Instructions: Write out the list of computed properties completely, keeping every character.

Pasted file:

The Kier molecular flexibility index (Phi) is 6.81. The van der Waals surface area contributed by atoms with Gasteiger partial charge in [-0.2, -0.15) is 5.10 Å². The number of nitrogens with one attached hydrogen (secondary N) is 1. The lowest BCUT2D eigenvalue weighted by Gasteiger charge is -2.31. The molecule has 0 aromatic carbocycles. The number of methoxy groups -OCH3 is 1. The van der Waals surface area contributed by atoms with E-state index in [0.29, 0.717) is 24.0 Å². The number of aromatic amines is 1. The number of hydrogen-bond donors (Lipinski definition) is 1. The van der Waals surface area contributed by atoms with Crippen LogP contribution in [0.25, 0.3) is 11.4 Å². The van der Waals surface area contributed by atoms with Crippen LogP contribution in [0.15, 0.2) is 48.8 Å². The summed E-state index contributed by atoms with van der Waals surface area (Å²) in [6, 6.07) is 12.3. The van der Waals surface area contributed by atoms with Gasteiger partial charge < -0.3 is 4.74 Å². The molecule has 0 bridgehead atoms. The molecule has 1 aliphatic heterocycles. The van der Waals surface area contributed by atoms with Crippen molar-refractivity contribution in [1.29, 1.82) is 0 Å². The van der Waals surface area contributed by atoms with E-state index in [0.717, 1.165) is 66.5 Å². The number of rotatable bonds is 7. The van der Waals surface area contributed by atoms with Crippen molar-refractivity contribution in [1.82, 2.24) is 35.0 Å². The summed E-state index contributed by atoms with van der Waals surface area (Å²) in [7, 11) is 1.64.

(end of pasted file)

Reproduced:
The Kier molecular flexibility index (Phi) is 6.81. The van der Waals surface area contributed by atoms with Gasteiger partial charge in [-0.2, -0.15) is 5.10 Å². The number of nitrogens with one attached hydrogen (secondary N) is 1. The lowest BCUT2D eigenvalue weighted by Gasteiger charge is -2.31. The molecule has 0 aromatic carbocycles. The number of methoxy groups -OCH3 is 1. The van der Waals surface area contributed by atoms with E-state index in [0.29, 0.717) is 24.0 Å². The number of aromatic amines is 1. The number of hydrogen-bond donors (Lipinski definition) is 1. The van der Waals surface area contributed by atoms with Crippen LogP contribution in [0.25, 0.3) is 11.4 Å². The van der Waals surface area contributed by atoms with Crippen LogP contribution in [0.15, 0.2) is 48.8 Å². The summed E-state index contributed by atoms with van der Waals surface area (Å²) in [6, 6.07) is 12.3. The van der Waals surface area contributed by atoms with Gasteiger partial charge < -0.3 is 4.74 Å². The molecule has 0 bridgehead atoms. The molecule has 1 aliphatic heterocycles. The van der Waals surface area contributed by atoms with Crippen molar-refractivity contribution in [1.29, 1.82) is 0 Å². The van der Waals surface area contributed by atoms with E-state index in [0.717, 1.165) is 66.5 Å². The number of rotatable bonds is 7. The van der Waals surface area contributed by atoms with Crippen molar-refractivity contribution in [1.82, 2.24) is 35.0 Å². The summed E-state index contributed by atoms with van der Waals surface area (Å²) in [7, 11) is 1.64.